Saturday, December 14, 2013

Long Marton, St Margaret and St James

St Margaret and St James
Long Marton

The Grade I listing text states that the nave's North and West walls, and possibly part of the South wall date from before 1066, but Mike Salter in his The Old Parish Churches of Cumbria, dates these portions of the church to the 12th century. The tower dates from the 12th century and contains a good set of draw bar slots on the doorway into the nave.

Above. View of the 12th century tower from the church yard.

Above. Carved tympana in the doorway of the tower\Nave.

The tympana shown above, are probably pre-conquest, and were discovered and set in their current position during the 19th century rebuild of the church. I originally missed this carving due to the darkness of the tower. Only afterwards did I realise that I'd managed to photograph it. See this link for more photos of these Norman carvings.

Above. Draw bar slot and rebates in the tower\Nave doorway.

There is also a set of heavy iron hinges on the wall within the tower indicating that there would have been a door separating the Nave from the tower at some point. For the draw bar slots to have been any use, there must have been a door within the thickness of the wall, but there are now no signs or remains of hinges.

Above. Draw bar slot and rebates in the tower\Nave doorway.

It's therefore obvious that the tower at Long Marton was designed to be a safe or secure location, but most likely, as Philip Davis has pointed out to me in the past, as security rather than defence. There are no signs of fireplaces on any of the floors of the tower, indicating that it was not designed as a place of refuge or as somewhere to live, though I was unable to gain access to the first floor of the tower. The staircase to this level is a later addition, as shown on Mike Salter's plans, and leads to the wooden gallery that looks out over the Nave towards the Chancel. Philp Davis interestingly points out that churches may have been permanently occupied, so there may have been instances where the church doors needed to be locked to prevent entry whilst business or services were conducted in private, or so that no one could 'sneak' in unnoticed to steal valuables. 

Wednesday, December 11, 2013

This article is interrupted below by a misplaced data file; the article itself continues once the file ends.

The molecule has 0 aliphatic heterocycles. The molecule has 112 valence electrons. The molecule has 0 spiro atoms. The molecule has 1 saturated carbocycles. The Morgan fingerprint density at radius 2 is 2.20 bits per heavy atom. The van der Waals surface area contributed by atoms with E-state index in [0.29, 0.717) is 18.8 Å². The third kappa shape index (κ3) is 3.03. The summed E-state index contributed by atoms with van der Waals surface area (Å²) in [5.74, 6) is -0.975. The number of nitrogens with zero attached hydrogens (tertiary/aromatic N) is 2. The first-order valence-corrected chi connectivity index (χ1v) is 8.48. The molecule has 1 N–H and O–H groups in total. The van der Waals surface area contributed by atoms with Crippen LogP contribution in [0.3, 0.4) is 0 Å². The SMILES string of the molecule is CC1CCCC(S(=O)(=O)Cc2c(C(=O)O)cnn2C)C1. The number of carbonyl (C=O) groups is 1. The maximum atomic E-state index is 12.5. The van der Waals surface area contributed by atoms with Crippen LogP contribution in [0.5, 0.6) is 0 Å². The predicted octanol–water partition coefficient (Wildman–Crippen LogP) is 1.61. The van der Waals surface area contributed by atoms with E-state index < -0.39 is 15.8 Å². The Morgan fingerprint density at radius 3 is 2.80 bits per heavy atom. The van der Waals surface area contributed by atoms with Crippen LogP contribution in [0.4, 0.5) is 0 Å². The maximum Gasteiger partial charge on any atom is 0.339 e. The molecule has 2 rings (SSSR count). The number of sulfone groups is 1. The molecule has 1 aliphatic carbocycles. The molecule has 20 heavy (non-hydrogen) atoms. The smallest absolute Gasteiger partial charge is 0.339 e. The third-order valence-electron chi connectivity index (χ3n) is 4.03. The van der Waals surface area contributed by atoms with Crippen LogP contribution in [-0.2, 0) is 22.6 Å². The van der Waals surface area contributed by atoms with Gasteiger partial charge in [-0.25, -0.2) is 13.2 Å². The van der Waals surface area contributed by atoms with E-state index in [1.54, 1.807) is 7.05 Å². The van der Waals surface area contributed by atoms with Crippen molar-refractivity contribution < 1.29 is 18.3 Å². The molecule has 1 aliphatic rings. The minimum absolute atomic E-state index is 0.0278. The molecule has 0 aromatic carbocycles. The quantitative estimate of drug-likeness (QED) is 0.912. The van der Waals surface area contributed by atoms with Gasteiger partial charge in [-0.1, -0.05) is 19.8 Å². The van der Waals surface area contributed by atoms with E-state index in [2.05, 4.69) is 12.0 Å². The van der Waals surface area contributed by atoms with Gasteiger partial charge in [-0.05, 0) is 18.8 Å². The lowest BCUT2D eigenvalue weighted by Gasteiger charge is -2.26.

Crosby Ravensworth Hall and moat

Crosby Ravensworth Hall and moat
Crosby Ravensworth

I very nearly didn't bother trying to find this site....all the indications were that the moat was ploughed out and not visible any longer, and that the hall is mostly a modern building. Luckily I checked it out, and was rewarded with a very well defined part of one of the wet moats that would have surrounded the hall, and a very pleasing building next to it, still showing the Pickering's family crest above the front door.

Above. The South Western part of the moat.

The moat, which now measures 75 meters North to South, and 31 meters West to East, is but a shadow of its former self, but what remains is quite well defined and still has water flowing through it fed by what looks like a spring at the head of the field. The moat flows out into Lyvennet Beck, which may have acted as a secondary we moat when the hall was fully occupied as the home of the Threlkeld family in the 1300s.

Above. The surviving portion of the wet moat as it vanishes into Lyvennet Beck (to the right)

The moat is only about a foot deep, and has probably silted up over the years....it's a surprise therefore that it's survived at all. The moat is only half the story here though, as there was also a tower hall. In 1304, the hall and its estates were held by the Threlkeld family, specifically Henry de Threlkeld. There was a free standing solar tower, probably built in the 14th century, which was remodelled by the Pickering family sometime around 1550. Unfortunately for us though, the tower was demolished in 1750.

Above. The lower part of the moat as it enters Lyvennet Beck.

Above. Lyvennet Beck running in front of the hall and the church.

Above. The modern ford through the beck.

Above. Crosby Ravensworth Hall as it is today.

The hall is now Grade II listed, and most likely contains material from the tower demolished in 1750. The Pickering family arms are mounted over the front door, but whether this is the original mentioned in 1550 is impossible to say. 

Above. Another view of the hall from across Lyvennet Beck.

In 1286, the hall was the scene of a brutal murder, when John de Frauncey and Robert de Appleby murdered Nicholas de Hastings in the moat outside the gate. The original account of these events are as follows "On Whit Sunday of that year Richard le Fraunceys of Mauld's Meaburn sent William de Harcla, John le Fraunceys, Robert de Appleby and others to Crosby Ravensworth. There they found Nicholas de Hastings, leaning on his bow, outside the gate of his brother's house, and immediately they attacked him. John le Fraunceys struck him with a staff and pushed him in the breast and by pressing upon him with his horse thrust him into a ditch. Seeing this William de Harcla leapt at him with his sword drawn intending to run it into him but the sword fell from his hand and so he failed. Whereupon John le Fraunceys bade Robert de Appleby shoot him with an arrow and Robert did as he was asked and shot him in the breast and Nicholas very quickly died." After which the murderers returned in a body towards the manor house of Mauld's Meaburn. "At once the villagers of Crosby followed them with hue and cry and with intent to arrest and seize the felon, Robert, who shot the arrow. But John le Fraunceys and William de Harcla and the others drove them back and by use of weapons rescued Robert de Appleby and took him away into the manor house of Richard le Fraunceys, who sent them forth, at Mauld's Meaburn, shut the gates after them and allowed no one to go in. Thereon came Alice, wife of Nicholas de Hastings, the slain man, she climbed on to a wall and raised hue and cry and sought to obtain entrance for the people with her that they might arrest them, but those inside the manor house prevented anyone from gaining ingress." (Taken from the British History website.)